Grandparents are supposed to be proud of their children and grandchildren. They are meant to display the photographs on mantlepieces, sideboards, grand pianos in some cases. My mother seemed to hate photographs. She loathed any of herself and placed no value on photos of her family. They all ended up in the same place. Shoved into a plastic carrier bag and then pushed out of sight along with a jumble of old bills, letters and cards.
Going through them I find I know so little about the people and the places, yet there are some, like these here, which I must have talked about with her.
I am the eldest of three and I like to think that my mother was happy to have her first baby. Here she is sitting on a step with a friend and they have swapped babies. I am on the right trying to grab the other baby’s rattle while the other baby seems much more interested in whoever is taking the picture. When she talked about this photo my mother said that her friend’s baby was rather placid. It makes me laugh when I look at the next photograph and remember my mother telling me that I was highly delighted when the dog jumped up into the pram we were sharing.
Who was this friend and her baby ? I have no idea. She is not my mother’s best and long term friend Joan Bird who apparently, when her first baby was born, sent a card announcing “The baby bird has arrived” which I think is rather nice.
Geraniums and steam trains (7)
I loved my toys.
I have strong memories of Christmas Day and the excitement when there was a box under the tree that could only contain a doll.
I loved new dolls,the way they smelled,the tiny clicking noise when their eyes closed, their shiny plastic shoes,above all the importance of finding the right name.
My favourite was a baby doll I called Hilary.
She had a soft peach coloured body stuffed with kapok and a hard head covered with painted brown curls and a rosebud mouth and big brown eyes. Her clothes were lovely,a blue flowery dress and little shoes that had fiddly straps but I was soon dressing her in real baby clothes,soft little knitted bonnets and oversized cardigans with the sleeves rolled up.I wheeled her about in a metal dolls pram and at night put her to bed in a plastic carry cot.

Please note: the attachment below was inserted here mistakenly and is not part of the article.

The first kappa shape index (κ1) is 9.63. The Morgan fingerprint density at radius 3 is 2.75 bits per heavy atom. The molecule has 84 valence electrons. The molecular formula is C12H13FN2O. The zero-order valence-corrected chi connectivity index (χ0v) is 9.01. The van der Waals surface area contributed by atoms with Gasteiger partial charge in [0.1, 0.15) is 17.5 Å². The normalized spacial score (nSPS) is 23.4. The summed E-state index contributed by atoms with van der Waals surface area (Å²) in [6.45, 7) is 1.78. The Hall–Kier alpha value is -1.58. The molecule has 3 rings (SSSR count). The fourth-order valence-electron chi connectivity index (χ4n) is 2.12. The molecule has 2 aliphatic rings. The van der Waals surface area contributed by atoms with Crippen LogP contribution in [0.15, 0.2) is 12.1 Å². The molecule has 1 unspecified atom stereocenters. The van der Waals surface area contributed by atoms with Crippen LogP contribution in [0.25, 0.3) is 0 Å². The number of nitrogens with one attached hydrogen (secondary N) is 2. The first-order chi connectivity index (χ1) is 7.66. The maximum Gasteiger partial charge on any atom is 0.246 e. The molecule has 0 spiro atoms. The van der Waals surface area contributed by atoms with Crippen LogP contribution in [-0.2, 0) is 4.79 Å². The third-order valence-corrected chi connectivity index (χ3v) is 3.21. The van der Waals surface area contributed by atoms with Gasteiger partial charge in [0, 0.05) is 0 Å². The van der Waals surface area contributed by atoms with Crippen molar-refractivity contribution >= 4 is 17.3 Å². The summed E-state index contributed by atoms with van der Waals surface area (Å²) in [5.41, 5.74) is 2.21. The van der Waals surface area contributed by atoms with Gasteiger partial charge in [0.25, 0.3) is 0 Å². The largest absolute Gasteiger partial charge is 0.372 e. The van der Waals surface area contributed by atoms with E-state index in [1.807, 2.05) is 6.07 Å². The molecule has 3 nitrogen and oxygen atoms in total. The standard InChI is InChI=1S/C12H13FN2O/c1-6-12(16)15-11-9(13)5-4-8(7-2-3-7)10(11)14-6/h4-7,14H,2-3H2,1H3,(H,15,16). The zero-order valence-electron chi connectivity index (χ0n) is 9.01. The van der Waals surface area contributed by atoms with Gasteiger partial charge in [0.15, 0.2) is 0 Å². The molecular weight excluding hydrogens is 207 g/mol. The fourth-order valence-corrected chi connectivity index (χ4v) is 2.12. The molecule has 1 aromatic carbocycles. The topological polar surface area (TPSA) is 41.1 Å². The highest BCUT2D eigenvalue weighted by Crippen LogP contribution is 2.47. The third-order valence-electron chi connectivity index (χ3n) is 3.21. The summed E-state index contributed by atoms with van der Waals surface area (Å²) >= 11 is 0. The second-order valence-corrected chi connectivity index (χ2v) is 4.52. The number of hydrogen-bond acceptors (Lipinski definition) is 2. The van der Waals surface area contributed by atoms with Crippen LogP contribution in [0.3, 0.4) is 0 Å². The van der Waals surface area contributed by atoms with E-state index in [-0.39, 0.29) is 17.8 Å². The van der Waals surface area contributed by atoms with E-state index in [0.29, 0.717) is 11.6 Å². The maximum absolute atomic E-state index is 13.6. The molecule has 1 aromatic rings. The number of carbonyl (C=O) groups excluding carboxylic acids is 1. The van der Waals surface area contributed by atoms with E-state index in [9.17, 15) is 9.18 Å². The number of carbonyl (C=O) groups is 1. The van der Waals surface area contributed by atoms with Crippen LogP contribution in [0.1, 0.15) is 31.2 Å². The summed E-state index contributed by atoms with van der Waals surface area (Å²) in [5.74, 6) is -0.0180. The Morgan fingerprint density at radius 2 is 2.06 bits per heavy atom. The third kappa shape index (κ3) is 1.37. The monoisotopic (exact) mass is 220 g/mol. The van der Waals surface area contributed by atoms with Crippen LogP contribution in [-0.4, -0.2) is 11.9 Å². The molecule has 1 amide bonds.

My other favourite toy was my dolls house.
It was a bungalow made by my father who had also made us a toy theatre where he put on shows with real lighting and sound effects.The bungalow was L shaped and sat on a board which meant it had a front garden and a path up to the front door.To the right of the front door was the bedroom where the mother doll eventually spent her days reclining in bed because her legs had fallen off an no one could fix them.I was probably reenacting the scenes in What Katy Did when she is confined to bed and learns to be the epitome of perfect womanhood because the mother doll was very sweet and patient,quite unlike my real mother.
On the left hand side was the children’s bedroom which I cannot remember at all although I do remember the children.There was always a naughty one who would do amusing things like climbing on the roof and one who was beautiful. I spent a lot of time styling plasticine hair for her which to my mind looked fabulous,and I made her dresses using squares of tissue paper. Was there a father doll? I cannot remember but I expect he was away like Katy’s father!
I do recall the sitting room which was,to my mind, very elegant with its French doors with orange glass windows that opened out on to a narrow strip of green painted grass. A friend had given me a real Victorian dolls sofa which was so big it took up most of the room but gave it a very refined air.You could only reach into that room through the side and it was a bit awkward so the dolls only used it on special occasions like Christmas and weddings.The kitchen was always an unsatisfactory room because I never had quite the right furniture and nothing was quite the right scale.
The last time I ever remember playing dolls houses with my sister was when we got into trouble for making such a mess.I had decided we needed to make Christmas as authentic as possible and soap powder seemed the ideal thing for snow.We spent a happy time sprinkling ‘snow’ over the houses and the floor and the dolls were thrilled when they came out into their garden and began throwing snowballs.
My mother was not so thrilled when she came upstairs to see what all the shrieking was about!